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Two figures, the personifications of Earth and Sea, occupy the upper zone of the northern semidome of the narthex. The depictions contain two young people covered with crowns. Almost always, the figures are female corresponding to the gender of their names. The Earth sits on the back of a lion, portrayed frontally, moving eastwards within a rocky surrounding. She holds the tail of a serpent while its head ends to a goblet. In the mountainous environment trees, birds, a serpent and a feline, in other words creatures to be found on earth, are painted.
The Sea is pictured sitting on a sea monster and holding a sailing boat and a paddle. Additionally, fish and octopus are drawn by the painter within the sea.
Traditionally, Earth and Sea are to be placed near the trumpet-blowing angels on the western wall. However, at Asinou these were intentionally located above the Kingdom of Heaven functioning as cosmological symbols.
The depiction of Sea as a figure within an iconographic program of a church can be found already in early Cypriot examples of the Second Coming such as in Saint Nicholas of the Roof at Kakopetria dated to the twelfth century and in the church of the Transfiguration at Sotira dated to the late thirteenth century.

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In the central zone of the northern semidome of the narthex, the Garden of Paradise is painted. The scene contains the locked gate leading to Paradise with a guardian cherub in front of it. Also, a number of the Elect walk towards it, with Peter as their leader. Behind him there is an elder person, probably prophet Elijah, and two martyrs, probably Demetrios and George. On the left hand side of the gate, the Garden of Paradise filled with trees is depicted within a rectangular compartment. On each side of the Mother of God, the thief, Abraham, Isaac and Jacob are portrayed.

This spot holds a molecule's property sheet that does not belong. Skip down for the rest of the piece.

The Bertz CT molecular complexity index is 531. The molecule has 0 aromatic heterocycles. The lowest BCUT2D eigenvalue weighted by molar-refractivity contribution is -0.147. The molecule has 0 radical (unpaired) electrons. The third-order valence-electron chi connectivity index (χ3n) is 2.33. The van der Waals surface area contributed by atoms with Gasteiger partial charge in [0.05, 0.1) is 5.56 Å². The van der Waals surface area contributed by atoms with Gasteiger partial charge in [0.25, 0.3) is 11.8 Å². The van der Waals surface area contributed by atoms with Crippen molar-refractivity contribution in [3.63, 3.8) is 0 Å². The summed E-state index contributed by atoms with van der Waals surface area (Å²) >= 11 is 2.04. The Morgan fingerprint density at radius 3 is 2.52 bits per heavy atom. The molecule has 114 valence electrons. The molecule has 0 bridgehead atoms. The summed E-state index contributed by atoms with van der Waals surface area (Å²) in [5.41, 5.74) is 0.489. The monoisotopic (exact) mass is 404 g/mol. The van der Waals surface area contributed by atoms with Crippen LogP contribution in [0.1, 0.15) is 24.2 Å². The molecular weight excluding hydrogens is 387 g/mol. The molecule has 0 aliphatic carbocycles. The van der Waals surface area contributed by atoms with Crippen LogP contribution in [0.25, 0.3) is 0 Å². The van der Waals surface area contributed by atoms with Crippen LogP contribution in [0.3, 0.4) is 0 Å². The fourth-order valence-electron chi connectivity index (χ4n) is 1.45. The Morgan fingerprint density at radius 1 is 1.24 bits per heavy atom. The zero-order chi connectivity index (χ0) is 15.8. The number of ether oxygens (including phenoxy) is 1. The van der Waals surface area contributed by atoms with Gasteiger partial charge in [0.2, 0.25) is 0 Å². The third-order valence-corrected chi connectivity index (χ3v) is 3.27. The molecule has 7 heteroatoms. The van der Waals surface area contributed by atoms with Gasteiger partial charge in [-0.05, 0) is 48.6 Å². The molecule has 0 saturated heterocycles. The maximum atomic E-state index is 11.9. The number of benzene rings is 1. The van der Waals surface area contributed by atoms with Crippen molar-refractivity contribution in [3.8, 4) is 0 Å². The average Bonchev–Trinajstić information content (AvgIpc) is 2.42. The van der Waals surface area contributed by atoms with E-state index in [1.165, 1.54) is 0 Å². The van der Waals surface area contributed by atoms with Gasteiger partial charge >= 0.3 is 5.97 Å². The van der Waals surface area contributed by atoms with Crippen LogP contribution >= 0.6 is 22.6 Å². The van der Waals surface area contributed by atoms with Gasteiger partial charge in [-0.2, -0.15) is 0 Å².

The appearance of the good thief in the scene of the Garden of Paradise is of particular interest. Although being sinful and crucified along with Jesus and the impenitent thief, he is depicted stepping into paradise as a symbol of salvation due to his repentance while being on the cross by asking Jesus to remember him during the Second Coming. From the eleventh century onwards, the thief is represented constantly in Last Judgement scenes. On the contrary, the impenitent thief challenged Christ to save himself in order to prove his divine substance.
Patriarchs are depicted frontally with a great degree of similarity among them with a group of souls in each of their himation. The souls are pictured as young people with their heads turned to the east. Abraham, Isaac and Jacob are traditionally included in the representation of the Last Judgement as early as the tenth century. However, they gained popularity in the eastern Mediterranean art during the Crusader period in accordance with the publicity their tombs in Hebron acquired. As a result, Palestinian churches of the twelfth century included them in their iconographical programme. They were, also, famous in Cyprus during the twelfth and thirteenth centuries as an integral ingredient in the depictions of the Second Coming. The church of Transfiguration at Sotira and Panagia Kanakaria at Lythrankomi are exceptional.

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Laurentios is one of the monks-donors included in the iconographic program of the narthex of Asinou. He stands next to Saint Sozomenos, on the east respond, and is depicted turned east to the side of Virgin Phorviotisa. He is portrayed in the customary dark-grey tunic with girdle and is short enough that the black boots can be seen. He also wears a black kukulion. The accompanying inscriptions read: 'Prayer of the servant of God Laurentios the monk'.

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The Monk Leontios, one of the donors, is depicted in a confined panel, on the left hand side of Archangel Michael in the north conch of the narthex of Asinu.
According to his occupation, he is dressed in a dark grey tunic with a belt, a black hood and a pair of black boots. His face evidences an elder man with white beard and wrinkles.
Deviating from the norm, Monk Leontios turns his face and raises his hands in a prayer to the figure next to him, Archangel Michael, and not to Virgin Phorviotisa as the remainder of the monks-donors do in the narthex. This can be merely explained by Leontios’s age and Michael’s duty to accompany the souls of the deceased to Hades as psychopomp. The accompanied description reads : 'Prayer of the servant of God Leontios the monk'.